princessAria, Princess of Soft Furnishings.

Again, maybe I’m over-thinking all of this, but it wouldn’t take much effort or cash to upgrade this from embarrassing to passable.

But on to the best part of the whole thing: Billy Zane.  He plays Laypach–an evil king, though it’s not really clear why he’s evil.  He’s got a harem of scantily clad females hanging around his throne room, sure, and he’s got a quick temper, but he’s hardly Caligula.  Perhaps he instituted cruel and shortsighted economic policies that bankrupted the kingdom?

obligatoryCue the obligatory belly dancing.

During his scenes, you get the feeling that there was a script but that he just decided to ad-lib whatever the hell he felt like.  A couple of his scenes are just his random asides to the scantily clad wenches.  It’s hysterical.  Zane is hamming-it-up big time.  If there was any actual scenery, he’d be chewing it.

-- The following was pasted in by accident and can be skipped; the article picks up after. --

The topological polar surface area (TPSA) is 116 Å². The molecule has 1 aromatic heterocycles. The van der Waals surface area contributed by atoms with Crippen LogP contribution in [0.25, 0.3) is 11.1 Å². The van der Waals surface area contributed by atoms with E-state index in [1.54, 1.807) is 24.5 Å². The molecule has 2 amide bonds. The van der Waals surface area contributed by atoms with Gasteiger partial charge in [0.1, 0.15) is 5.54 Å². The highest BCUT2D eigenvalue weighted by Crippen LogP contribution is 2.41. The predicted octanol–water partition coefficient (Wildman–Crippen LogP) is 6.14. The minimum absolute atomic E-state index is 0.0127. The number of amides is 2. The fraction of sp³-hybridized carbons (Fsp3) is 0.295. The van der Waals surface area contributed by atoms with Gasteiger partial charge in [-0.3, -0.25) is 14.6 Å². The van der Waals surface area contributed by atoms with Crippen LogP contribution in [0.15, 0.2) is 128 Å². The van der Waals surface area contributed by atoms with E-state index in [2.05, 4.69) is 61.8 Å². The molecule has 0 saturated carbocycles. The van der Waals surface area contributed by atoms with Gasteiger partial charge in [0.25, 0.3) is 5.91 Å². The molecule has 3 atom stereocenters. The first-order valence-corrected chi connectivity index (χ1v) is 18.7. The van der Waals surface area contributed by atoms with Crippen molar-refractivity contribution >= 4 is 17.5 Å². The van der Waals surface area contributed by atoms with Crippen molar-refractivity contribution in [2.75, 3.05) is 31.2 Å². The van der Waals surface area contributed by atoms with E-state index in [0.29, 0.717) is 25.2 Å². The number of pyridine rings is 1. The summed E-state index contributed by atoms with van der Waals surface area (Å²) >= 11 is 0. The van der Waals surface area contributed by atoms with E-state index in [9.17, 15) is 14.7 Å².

Billy Zane’s career is kind of interesting: he played a main character in the second highest grossing (not adjusted for inflation) film of all time…and then he’s in something like this.  Can’t decide if that’s sad or awesome.  I wonder if he gets residuals from Titanic.

talkKing Laypach and the ladies.

…All of that being said, I love this movie.  And the DVD case is truly a sight to behold.

The Bottom Line:  Managed to be both so much more and so much less than it promised.





billyzaneladiesNo, it’s ok Billy Zane.  Go back to sleep.

One response

  1. How could anybody have more fun than this for $3.99. Impossible! Love the wry commentary. As they say, the fun (or something) is in the details. I’m headed for your archives to read more. Good stuff!